I. Love. Iceland.
Our long-delayed honeymoon started off at the beginning of October with a four-day trip around Iceland in a 4X4 which had been kitted out as a campervan.
Four days is long enough to see a lot of the main (most touristy) sights if you beast it and spend a lot of your day driving, but you could easily spend at least a month on the island, exploring its dramatic landscape(s).
Iceland is exactly the kind of landscape I love: muted colours, a bit rugged and wild with a beautiful bleakness that is actually enhanced by dreary weather. Speaking of which, weather-wise October was an okay time to go. The wind howled at times (enough to nearly knock me off my feet) we had some heavy rain, but we also had periods of sunshine. It's not warm, so come prepared for the cold; hats, gloves, coats, thermals and rain-proof footwear.
The good thing about this time of year is that it's much quieter - most campsites officially close in September, but remain open throughout the winter season without being staffed or charging any fees. It means you might not have access to all the facilities but, hey it's free!
We managed to pack a lot into our little break so I thought I'd share our there-and-back itinerary, which we had tenuously cobbled together after flicking through the Lonely Planet, but the majority of decisions of where to go were made on the fly, and it serendipitously turned out well. I was navigator, leafing through the guidebook and shouting out road numbers, and my husband was the driver, dealing with the high winds (always) and sheet-like rain (occasionally).
Apart from the Golden Circle, all the stops are are short distance from the ringroad (Route 1) which circles the island, and are clearly signposted. Nice and easy! Just keep one eye on a map if you can because the long and unfamiliar place names can be hard to spot (although there is usually a place of interest symbol too). All stops are in the Lonely Planet which you can buy here.
Day 1: Arrival in Reykjavik (oh my god, I spelled that right first time!)
We landed in Reykjavik in the afternoon and spent a few hours pottering around the city, which feels more like a mid-sized touristy town than a capital. We didn't have too much time there and there's probably a lot we didn't get to see, but we had long enough to get a good feel for the place and try not faint at the price of everything. Oh, yeah. Iceland is expensive.
After ordering what turned out to be nearly a kilo of lamb at Saeta Svinid Gastropub we headed to the Lebowski Bar for White Russians. A solid start. We stayed at Konrad's Guesthouse, we didn't meet Konrad (or anyone else) but it was a decent place to stay with shared facilities including kitchen and is in a fantastic location right by the famous Hallgrímskirkja church.
Day 2: Reykjavik to Skoga, via the Golden Circle, Seljalandsfoss waterfall, and Seljavellir hot springs.
Go Campers picked us up from our guesthouse, gave us the usual safety spiel and advised us on the route we had planned. They were very helpful and come highly recommended.
We set off for the Golden Circle (which is actually more of a line if you go to the three main sites). The Þingvellir National Park is where most people start off. Here you can actually see the boundary rift between the North American and Eurasian tectonic plates, and walk alongside it. Pretty mind-boggling. It looks like an inland cliff.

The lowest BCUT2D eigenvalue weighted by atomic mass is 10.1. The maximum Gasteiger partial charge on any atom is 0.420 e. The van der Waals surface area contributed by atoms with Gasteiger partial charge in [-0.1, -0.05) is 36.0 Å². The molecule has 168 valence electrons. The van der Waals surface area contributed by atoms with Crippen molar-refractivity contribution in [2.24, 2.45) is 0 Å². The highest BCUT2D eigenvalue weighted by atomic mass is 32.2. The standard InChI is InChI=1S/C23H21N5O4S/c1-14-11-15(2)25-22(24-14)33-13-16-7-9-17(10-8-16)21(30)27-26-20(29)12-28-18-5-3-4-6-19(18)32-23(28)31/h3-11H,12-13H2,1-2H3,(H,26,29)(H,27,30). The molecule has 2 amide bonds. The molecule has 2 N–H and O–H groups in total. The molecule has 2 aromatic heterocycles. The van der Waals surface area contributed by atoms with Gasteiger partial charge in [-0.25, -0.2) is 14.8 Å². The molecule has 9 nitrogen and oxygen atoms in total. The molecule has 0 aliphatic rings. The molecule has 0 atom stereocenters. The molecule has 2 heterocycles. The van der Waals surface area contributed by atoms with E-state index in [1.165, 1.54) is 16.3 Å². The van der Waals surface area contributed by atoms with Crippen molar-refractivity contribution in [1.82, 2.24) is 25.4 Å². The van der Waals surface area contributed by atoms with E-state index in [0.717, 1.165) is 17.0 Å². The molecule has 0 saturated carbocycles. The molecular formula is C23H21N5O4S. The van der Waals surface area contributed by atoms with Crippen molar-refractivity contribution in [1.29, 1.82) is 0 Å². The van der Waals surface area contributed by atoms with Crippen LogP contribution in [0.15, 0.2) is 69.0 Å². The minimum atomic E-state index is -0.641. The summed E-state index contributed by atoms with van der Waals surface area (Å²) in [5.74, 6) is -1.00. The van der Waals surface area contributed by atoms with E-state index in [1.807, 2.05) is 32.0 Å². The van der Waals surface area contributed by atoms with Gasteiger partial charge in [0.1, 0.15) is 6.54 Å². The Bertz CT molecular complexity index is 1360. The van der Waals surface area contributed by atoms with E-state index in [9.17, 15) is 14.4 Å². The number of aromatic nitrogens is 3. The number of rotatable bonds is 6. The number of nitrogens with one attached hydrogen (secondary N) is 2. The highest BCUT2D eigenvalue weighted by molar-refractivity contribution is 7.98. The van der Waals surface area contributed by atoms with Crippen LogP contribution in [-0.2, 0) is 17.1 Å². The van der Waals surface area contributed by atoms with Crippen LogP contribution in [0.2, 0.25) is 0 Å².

Also in the National Park are important heritage sites, such as Alþingi: the world's first democratically elected parliament according to the tourist brochures. If you have time there are plenty of walks in this area to various lakes and waterfalls.
Next up is the geothermal area in Haukadalur, which has milky pools and eggy-smelling steam vents peppered alongside the path, but the principal attraction is the geysers Geysir (the OG) and Strokkur. Strokkur is very active, you only need to wait 5 minutes between eruptions, but you will be extremely lucky if you get to see Geysir blow.
The Gullfoss double waterfall is stunning and the last stop on the usual Golden Circle trip. We spent a while here, watching the icy blue water thunder down into the valley. There are a lot of different viewpoints which are easily accessible, and, like a lot of Iceland, there isn't much in the way of safety barriers which makes the experience a bit more of a thrill.
We then followed the R30 down to the R1, and hit the road on which we would spend the rest of the trip. The Seljalandsfoss waterfall is just off the R1. You can walk behind it which made all of my Disney Robin Hood fantasies come true.
The sheer amount of water is crazy - it looks so gentle and hypnotizing that you feel you could stand underneath it like some Timotei advert but in reality you'd be crushed; don't try it. If you walk behind the waterfall you can return one of two ways, either the way you came (dry) or follow the path around (wet). I hadn't spotted this distinction and so I got very wet.
We continued onto to Skoga as the clouds got darker, and on the way stopped at the Seljavellir 'hot springs', which is actually a swimming pool build into the side of a mountain, and is fed hot thermal water by a pipe. We didn't stay long as the weather turned very very nasty, and it's not actually that warm unless you hug the pipe that the water comes out from.